US-China trade war
No sweet deal in trade war: Chocolate, gum and baked goods among $60bn US goods struck by Chinese tariffs
State-run newspaper Global Times said the implementation date of China’s proposed tariffs will be determined based on US reaction, and “the trade war will then reach new heights,” it warned.
It also said, “the US won’t be able to hold on for too much longer” and claims Washington has lost support both domestically and internationally for its policy.
“China’s recent counter-response is a restrained one, and the country is reserving the right and its ability to announce more against the US,” added the paper, noting the country’s countermeasures aim to “minimize the detrimental impact on domestic production and living standards.”
According to China’s Ministry of Finance, the import taxes would range in rates from 5% to 25%, and many of the total 5,207 affected products are agricultural related such as oats, starch and cocoa-added items.
ConfectioneryNews and its sister publication BakeryandSnacks have singled out the products that fall into their related categories.
US products facing 25% levies:
Dried, smoked, salted beef; nuts; processed oats and other grains; potato starch; sugar; cocoa oil, butter and powder; raw cocoa beans; cocoa products that weigh more than 2kg each; egg-added flour products; stuffed flour products; instant noodles; sweet crackers; wafers including communion wafers; bread and toast; machines that process confections, cocoa powder and chocolate.
US products facing 20% levies:
Flatted or shredded oats; flax seeds; sausages; caramel; gum; confections added without cocoa; pastry dough; products made with popped grains; baked goods.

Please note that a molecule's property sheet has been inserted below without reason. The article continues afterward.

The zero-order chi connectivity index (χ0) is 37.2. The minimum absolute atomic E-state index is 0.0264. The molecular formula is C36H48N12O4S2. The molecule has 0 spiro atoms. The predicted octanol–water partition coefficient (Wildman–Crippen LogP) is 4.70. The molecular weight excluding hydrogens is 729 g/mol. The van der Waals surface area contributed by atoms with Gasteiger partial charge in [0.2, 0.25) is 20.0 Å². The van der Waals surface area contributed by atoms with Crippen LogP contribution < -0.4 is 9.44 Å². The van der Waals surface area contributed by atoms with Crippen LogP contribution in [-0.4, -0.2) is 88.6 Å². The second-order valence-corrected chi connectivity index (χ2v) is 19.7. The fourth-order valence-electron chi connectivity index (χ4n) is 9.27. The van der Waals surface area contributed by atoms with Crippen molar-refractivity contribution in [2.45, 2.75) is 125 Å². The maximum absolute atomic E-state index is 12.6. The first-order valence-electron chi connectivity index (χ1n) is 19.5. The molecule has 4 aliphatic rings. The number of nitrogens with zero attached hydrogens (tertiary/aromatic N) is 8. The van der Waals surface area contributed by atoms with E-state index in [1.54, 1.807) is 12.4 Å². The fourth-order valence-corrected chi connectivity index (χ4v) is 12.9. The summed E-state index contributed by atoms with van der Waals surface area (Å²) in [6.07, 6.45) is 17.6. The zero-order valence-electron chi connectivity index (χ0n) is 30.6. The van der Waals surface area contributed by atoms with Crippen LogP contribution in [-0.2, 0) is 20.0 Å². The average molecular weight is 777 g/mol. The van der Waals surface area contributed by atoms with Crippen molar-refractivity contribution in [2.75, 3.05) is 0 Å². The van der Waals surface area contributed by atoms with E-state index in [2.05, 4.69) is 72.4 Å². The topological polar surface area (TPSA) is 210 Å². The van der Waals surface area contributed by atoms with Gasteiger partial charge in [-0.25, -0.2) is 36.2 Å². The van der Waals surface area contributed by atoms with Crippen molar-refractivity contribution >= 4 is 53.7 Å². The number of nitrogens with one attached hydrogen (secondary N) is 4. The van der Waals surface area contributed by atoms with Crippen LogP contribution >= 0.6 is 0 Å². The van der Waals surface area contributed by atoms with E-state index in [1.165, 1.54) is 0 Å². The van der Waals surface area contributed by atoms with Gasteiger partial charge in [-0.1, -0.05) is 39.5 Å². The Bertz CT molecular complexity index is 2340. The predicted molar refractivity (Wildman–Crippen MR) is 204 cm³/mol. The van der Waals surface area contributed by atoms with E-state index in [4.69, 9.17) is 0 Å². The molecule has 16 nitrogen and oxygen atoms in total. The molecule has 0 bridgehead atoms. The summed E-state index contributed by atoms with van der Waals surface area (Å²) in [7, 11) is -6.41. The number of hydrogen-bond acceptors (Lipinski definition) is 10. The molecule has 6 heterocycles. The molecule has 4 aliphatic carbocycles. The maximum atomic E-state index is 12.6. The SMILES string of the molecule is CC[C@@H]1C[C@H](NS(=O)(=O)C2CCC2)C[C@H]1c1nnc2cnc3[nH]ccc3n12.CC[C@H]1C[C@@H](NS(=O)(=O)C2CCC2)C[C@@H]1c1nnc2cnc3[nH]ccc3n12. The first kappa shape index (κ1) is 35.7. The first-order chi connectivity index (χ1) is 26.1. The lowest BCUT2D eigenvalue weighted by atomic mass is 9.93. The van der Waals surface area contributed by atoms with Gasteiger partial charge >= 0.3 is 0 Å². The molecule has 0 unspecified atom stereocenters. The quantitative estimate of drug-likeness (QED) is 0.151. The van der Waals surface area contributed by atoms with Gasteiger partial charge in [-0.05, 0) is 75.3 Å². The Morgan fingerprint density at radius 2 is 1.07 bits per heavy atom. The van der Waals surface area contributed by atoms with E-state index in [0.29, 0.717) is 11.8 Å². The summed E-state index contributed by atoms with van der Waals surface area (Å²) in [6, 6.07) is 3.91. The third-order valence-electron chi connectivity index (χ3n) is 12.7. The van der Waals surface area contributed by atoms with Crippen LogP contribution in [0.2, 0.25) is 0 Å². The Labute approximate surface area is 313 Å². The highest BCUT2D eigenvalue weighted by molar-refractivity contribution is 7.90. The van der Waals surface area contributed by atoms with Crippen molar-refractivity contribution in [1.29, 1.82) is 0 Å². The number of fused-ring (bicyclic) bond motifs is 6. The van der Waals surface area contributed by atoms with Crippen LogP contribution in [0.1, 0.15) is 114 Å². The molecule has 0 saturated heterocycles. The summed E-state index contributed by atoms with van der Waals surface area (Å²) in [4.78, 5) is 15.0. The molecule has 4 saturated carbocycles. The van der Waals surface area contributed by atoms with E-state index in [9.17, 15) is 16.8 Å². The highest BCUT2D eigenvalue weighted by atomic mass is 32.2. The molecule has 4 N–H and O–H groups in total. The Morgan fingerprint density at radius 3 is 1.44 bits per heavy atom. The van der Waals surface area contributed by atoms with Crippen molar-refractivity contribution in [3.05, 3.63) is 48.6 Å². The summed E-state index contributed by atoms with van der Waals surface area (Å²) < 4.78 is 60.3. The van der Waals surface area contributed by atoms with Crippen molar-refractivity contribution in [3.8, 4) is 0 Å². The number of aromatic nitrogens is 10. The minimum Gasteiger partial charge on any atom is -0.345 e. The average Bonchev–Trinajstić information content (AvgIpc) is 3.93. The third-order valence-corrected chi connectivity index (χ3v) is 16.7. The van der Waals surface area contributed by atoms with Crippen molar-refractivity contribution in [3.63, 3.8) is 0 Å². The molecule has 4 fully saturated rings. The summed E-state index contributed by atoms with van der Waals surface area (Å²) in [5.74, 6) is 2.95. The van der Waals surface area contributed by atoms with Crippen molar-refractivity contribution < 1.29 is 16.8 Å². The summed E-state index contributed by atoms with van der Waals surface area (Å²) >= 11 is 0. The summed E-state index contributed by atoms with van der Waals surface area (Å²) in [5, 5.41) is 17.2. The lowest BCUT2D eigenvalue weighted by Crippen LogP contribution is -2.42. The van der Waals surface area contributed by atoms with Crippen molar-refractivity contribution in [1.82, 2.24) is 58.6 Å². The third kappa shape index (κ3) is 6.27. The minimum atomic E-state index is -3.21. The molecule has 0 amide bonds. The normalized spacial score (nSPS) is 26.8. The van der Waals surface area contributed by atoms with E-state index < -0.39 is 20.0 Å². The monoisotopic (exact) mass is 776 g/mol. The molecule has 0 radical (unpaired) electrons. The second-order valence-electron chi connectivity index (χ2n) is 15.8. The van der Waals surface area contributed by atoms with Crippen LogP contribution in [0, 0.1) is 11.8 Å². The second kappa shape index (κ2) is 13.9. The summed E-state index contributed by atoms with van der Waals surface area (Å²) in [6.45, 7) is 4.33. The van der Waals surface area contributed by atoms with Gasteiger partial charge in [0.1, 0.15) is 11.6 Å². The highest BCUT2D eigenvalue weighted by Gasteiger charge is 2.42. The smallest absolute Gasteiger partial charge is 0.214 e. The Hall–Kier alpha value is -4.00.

US products facing 10% levies:
Corn starch; palm nuts; sugar added with artificial flavors and colors; sugar-added cocoa powder; ground oats; peanut butter; brand and gluten;
US products facing 5% levies:
What do CPG companies say?
The larger US CPG companies say business has not been unduly affected at this stage by the elevated US-Sino trade war.
Jeff Beckman, Hershey’s spokesperson, said: “We are watching the issue closely, but do not expect China tariffs to have a significant impact on our business.
“We do not export products made in China to the United States, and most of the products we sell in China are made in China or in the region,” he added. “Most of the products we sell in the United State are made at one of our eight US manufacturing plants.”
Mondelēz also said it is monitoring the situation closely.
“It’s an evolving policy landscape… It would be inappropriate for us to speculate on how this might eventually play out but so far we have not seen significant impact on our business,” said Valerie Moens, Mondelēz’s spokesperson.
Similar to Hershey, “most of our manufacturing capacity is positioned to serve our local markets,” she added.
“We are engaging as part of a coalition of companies, including through the National Foreign Trade Council, advocating for an open, rules-based global trading system,” said Moens.
Mars Wrigley noted it is disappointed to see any new barriers to trade coming into force.
"We support the rules-based trading system promoted by the World Trade Organization (WTO), supplemented by free trade agreements. Any new tariffs effectively result in a tax on manufacturers, suppliers, farmers and ultimately consumers," said a Mars' spokesperson.